While predation is the most immediate threat to this colony, an indirect threat is posed by the construction of the Sable Offshore Energy Project (SOEP) pipeline. This pipeline will transport natural gas from underwater oil fields near Sable Island to Country Harbour, Nova Scotia. The pipeline will fall within 5-6 km of Country Island, and concerns were raised that its construction could disrupt local prey fish and affect tern foraging behaviour. Furthermore, the associated increase in ship traffic, noise, and possibly pollution, could affect tern breeding behaviour (Whittam and Leonard 1996). As a result, construction of the portion of the pipeline that lies within 20 km of Country Island has been restricted to the non-breeding season (September - April) (Fournier et al., 1997).
Sable Island, Nova Scotia(21)
This island is administered by the Department of Fisheries and Oceans and is under the jurisdiction of the Canadian Coast Guard. It was designated a Migratory Bird Sanctuary by CWS to protect nesting migratory bird populations, especially terns and Ipswich Sparrows (Passerculus sandwichensis princeps). Access to the island is restricted by Coast Guard regulations (Lock et al. 1993).
There is a long history of Roseate Terns breeding on Sable, and 10-20 pairs were reported breeding in 1985 (Kirkham and Nettleship 1985). Only one or two pairs currently breed on Sable, however, and nothing is known about their breeding success. Approximately 2570 Common Terns, and 286 Arctic Terns, nested in 20 colonies on Sable Island in 1995 (Z. Lucas unpubl. data).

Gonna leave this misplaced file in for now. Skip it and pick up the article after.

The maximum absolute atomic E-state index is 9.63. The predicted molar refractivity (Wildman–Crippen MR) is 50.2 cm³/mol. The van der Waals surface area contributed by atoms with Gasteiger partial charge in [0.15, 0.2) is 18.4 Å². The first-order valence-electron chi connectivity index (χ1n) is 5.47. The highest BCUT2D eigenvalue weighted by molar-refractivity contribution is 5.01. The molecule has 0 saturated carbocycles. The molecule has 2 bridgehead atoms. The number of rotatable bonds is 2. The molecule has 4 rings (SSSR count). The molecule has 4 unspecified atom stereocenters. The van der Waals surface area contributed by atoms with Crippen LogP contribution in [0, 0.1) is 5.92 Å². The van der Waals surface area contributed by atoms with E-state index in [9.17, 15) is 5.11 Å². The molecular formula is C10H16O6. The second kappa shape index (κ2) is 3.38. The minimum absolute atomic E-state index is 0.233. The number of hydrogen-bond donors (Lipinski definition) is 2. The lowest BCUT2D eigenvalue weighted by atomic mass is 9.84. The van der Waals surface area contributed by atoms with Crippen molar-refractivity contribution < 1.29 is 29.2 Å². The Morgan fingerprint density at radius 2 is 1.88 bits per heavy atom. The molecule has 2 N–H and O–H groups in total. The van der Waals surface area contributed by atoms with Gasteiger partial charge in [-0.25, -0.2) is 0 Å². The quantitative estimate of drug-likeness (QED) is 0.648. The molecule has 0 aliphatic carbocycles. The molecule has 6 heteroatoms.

About 2800 pairs of Herring Gulls and 1200 pairs of Great Black-backed Gulls were known to nest on the island in the early 1970s (Lock 1973). Z. Lucas censused gulls on Sable in 1997, but the results of this census are not yet available. Lucas also monitored potential effects of gull predation on tern reproductive success on Sable Island in 1997. She found that predation occurred at only one of five colonies studied (Z. Lucas unpubl. data). While she did not monitor the colony where Roseate Terns nest (“East Light”), casual observations indicate that gull predation is probably not a problem at this colony (Z. Lucas pers. comm.).
SOEP has the potential to disrupt terns and other birds breeding on Sable Island. According to current understanding, only occasional visits to Sable will be made as a result of SOEP, and these visits will be subject to a code of practice (Fournier et al., 1997). Furthermore, SOEP must conduct an environmental effects monitoring program for at least five years to ascertain any effects on Sable Island birds (Fournier et al., 1997).
The developing “Sable Island Conservancy” is a non-profit partnership formed between private industries, government, and local nature groups to preserve the integrity of Sable Island’s flora and fauna. If federal funding is provided, this organization could help manage and conserve terns on Sable Island (I. McLaren pers. comm.).
Two ancillary sites where Roseate Terns have nested in small numbers for at least five years include:
MachiasSeal Island(2), which is a Migratory Bird Sanctuary. It supports 67% of all terns breeding in the Bay of Fundy (Lock et al. 1994), and 1-2 pairs of Roseates have bred at this site since 1979 (Kirkham and Nettleship 1985, K. Amey pers. comm.). Nothing is known about the productivity of these birds. A resident warden keeps gulls from nesting on the island and controls human access.
MagdalenIslands(1). The three colonies where Roseate Terns currently breed are of mixed ownership. Île aux Cochons is privately owned, Deuxieme îlot is crown land and the ownership of îlot C is unknown (F. Shaffer pers. comm.). Predation by Great Black-backed Gulls is a problem, but no predator management has been planned (F. Shaffer pers. comm.). Fox predation is also a serious concern, and since 1994 electric fences have been placed around two major tern colonies to prevent foxes from entering (F. Shaffer pers. comm.).
- Date Modified: